FM - Fantasma - Remixes
Download links and information about FM - Fantasma - Remixes by Cornelius. This album was released in 1999 and it belongs to Electronica, Japanoise, Rock, Indie Rock, World Music, Alternative genres. It contains 7 tracks with total duration of 37:54 minutes.
|Genre:||Electronica, Japanoise, Rock, Indie Rock, World Music, Alternative|
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|Buy on iTunes $6.93|
|1.||Mic Check (Money Mark's Microphone Feed Back Mix)||3:55|
|2.||The Micro Disneycal World Tour (High Llamas Remix)||5:53|
|3.||New Music Machine (Buffalo Daughter Remix)||5:05|
|4.||Clash (The Pastels Remix)||5:41|
|5.||Star Fruit Surf Rider (Damon Albarn Remix)||4:55|
|6.||Free Fall (U.N.K.L.E. Remix)||5:27|
|7.||Typewrite Lesson (Coldcut's Writer's Block Mix)||6:58|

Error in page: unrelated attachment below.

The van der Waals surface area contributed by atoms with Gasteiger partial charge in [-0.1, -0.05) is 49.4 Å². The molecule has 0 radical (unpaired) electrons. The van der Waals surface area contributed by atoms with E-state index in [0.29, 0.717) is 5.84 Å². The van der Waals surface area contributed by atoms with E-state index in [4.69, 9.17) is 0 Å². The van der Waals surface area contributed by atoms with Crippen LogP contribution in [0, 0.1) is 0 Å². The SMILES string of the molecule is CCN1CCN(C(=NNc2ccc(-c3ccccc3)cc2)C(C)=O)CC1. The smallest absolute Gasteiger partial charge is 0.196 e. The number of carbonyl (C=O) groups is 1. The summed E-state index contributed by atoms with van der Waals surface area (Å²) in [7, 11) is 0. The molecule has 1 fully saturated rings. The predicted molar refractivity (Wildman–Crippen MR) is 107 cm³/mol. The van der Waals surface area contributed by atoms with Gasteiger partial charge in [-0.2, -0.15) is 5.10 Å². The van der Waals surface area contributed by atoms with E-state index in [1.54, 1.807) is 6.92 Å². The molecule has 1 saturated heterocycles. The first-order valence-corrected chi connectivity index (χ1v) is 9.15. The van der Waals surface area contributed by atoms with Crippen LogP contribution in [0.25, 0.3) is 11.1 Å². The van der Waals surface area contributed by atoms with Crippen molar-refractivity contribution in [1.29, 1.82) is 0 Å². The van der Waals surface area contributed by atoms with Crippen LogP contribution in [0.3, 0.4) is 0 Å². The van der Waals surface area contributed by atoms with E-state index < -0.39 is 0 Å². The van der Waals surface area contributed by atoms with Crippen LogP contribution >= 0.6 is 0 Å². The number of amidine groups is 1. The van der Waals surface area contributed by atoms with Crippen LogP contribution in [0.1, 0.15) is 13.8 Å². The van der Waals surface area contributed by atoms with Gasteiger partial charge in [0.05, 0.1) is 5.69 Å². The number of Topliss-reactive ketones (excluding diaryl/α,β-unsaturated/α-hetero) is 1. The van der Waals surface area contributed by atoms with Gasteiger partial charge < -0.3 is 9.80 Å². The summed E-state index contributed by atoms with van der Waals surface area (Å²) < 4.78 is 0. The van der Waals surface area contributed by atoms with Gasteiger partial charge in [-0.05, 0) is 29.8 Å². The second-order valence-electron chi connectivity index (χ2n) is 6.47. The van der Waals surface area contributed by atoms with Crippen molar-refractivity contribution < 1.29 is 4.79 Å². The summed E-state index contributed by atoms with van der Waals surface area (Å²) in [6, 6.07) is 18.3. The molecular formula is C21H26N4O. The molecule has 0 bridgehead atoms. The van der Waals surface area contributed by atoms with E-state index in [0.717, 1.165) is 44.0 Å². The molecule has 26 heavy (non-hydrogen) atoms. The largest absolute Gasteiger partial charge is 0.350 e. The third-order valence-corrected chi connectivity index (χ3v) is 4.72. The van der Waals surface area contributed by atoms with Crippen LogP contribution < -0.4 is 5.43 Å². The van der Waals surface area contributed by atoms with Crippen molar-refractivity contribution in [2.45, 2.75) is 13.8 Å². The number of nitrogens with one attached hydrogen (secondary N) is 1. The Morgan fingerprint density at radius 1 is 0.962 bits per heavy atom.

Cornelius' FM EP lets the artists he remixed on the CM EP have a go at reworking songs from his wonderfully inventive Fantasma album. In fact, FM's main flaw — if it can be called that — is that the songs that Damon Albarn, the Pastels, U.N.K.L.E., and others try to reshape are so rich and unique in the first place that their remixes generally pale in comparison. Still, Money Mark's sparse, hip-hop transformation of "Mic Check," Buffalo Daughter's laid-back version of "New Music Machine," and Coldcut's drum'n'bass remix of "Typewrite Lesson" are original enough to please fans of both Cornelius and the other groups involved. The Pastels' delicate makeover of "Clash" is possibly the EP's best remix, stripping away the song's guitars and drums in favor of fluttering flutes, subtle harmonies, and understated electronic percussion, giving it a very different — yet still recognizable — sound. Likewise, U.N.K.L.E.'s "Free Fall" takes the song in a new but logical direction, mixing narration from Planet of the Apes with big beats, sweeping strings, and the original's thrashy guitars. However, while the High Llamas' merry-go-round-meets-jug-band remix of "The Micro Disneycal World Tour" is amusing, it doesn't veer far from Cornelius' version or improve upon it. On the other hand, Albarn's too-clever reworking of "Star Fruits Surf Rider" takes away too much of the original's spacy bossa-nova charm, replacing it with cheesy synths, guttural vocals, and computerized voices. Though it doesn't always show Cornelius or his remixers at their strongest, FM is a worthwhile collaboration between some of the most interesting artists of the '90s.